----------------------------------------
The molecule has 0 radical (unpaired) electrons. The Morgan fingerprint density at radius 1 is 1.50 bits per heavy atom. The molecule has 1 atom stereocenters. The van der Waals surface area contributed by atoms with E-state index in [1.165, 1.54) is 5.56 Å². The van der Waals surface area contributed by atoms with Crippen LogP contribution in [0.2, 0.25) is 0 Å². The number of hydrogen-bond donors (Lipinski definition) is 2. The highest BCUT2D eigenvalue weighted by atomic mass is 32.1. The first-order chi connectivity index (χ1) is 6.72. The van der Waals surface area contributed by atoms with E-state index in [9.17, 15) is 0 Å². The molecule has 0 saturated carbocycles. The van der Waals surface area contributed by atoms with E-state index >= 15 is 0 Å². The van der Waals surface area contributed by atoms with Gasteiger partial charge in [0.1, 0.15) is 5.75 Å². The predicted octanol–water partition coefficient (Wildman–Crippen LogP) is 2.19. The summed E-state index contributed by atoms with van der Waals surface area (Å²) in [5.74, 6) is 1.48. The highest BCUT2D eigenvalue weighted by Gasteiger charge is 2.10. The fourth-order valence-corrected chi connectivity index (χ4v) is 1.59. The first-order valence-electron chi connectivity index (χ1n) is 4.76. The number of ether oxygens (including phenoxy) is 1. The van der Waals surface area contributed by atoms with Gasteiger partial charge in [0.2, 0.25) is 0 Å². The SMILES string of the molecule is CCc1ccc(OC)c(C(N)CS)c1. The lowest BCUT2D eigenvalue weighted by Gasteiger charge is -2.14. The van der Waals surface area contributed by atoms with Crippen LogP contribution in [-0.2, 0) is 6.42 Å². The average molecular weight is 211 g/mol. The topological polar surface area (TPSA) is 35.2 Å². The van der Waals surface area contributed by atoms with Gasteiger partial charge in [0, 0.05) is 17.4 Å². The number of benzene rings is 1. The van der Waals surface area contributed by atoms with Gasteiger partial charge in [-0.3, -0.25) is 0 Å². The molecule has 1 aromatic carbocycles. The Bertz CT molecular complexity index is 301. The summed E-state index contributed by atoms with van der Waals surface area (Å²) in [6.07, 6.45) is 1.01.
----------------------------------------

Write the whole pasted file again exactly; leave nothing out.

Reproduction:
The molecule has 0 radical (unpaired) electrons. The Morgan fingerprint density at radius 1 is 1.50 bits per heavy atom. The molecule has 1 atom stereocenters. The van der Waals surface area contributed by atoms with E-state index in [1.165, 1.54) is 5.56 Å². The van der Waals surface area contributed by atoms with Crippen LogP contribution in [0.2, 0.25) is 0 Å². The number of hydrogen-bond donors (Lipinski definition) is 2. The highest BCUT2D eigenvalue weighted by atomic mass is 32.1. The first-order chi connectivity index (χ1) is 6.72. The van der Waals surface area contributed by atoms with E-state index in [9.17, 15) is 0 Å². The molecule has 0 saturated carbocycles. The van der Waals surface area contributed by atoms with E-state index >= 15 is 0 Å². The van der Waals surface area contributed by atoms with Gasteiger partial charge in [0.1, 0.15) is 5.75 Å². The predicted octanol–water partition coefficient (Wildman–Crippen LogP) is 2.19. The summed E-state index contributed by atoms with van der Waals surface area (Å²) in [5.74, 6) is 1.48. The highest BCUT2D eigenvalue weighted by Gasteiger charge is 2.10. The fourth-order valence-corrected chi connectivity index (χ4v) is 1.59. The first-order valence-electron chi connectivity index (χ1n) is 4.76. The number of ether oxygens (including phenoxy) is 1. The van der Waals surface area contributed by atoms with Gasteiger partial charge in [0.2, 0.25) is 0 Å². The SMILES string of the molecule is CCc1ccc(OC)c(C(N)CS)c1. The lowest BCUT2D eigenvalue weighted by Gasteiger charge is -2.14. The van der Waals surface area contributed by atoms with Crippen LogP contribution in [-0.2, 0) is 6.42 Å². The average molecular weight is 211 g/mol. The topological polar surface area (TPSA) is 35.2 Å². The van der Waals surface area contributed by atoms with Gasteiger partial charge in [0, 0.05) is 17.4 Å². The number of benzene rings is 1. The van der Waals surface area contributed by atoms with Gasteiger partial charge in [-0.3, -0.25) is 0 Å². The molecule has 1 aromatic carbocycles. The Bertz CT molecular complexity index is 301. The summed E-state index contributed by atoms with van der Waals surface area (Å²) in [6.07, 6.45) is 1.01.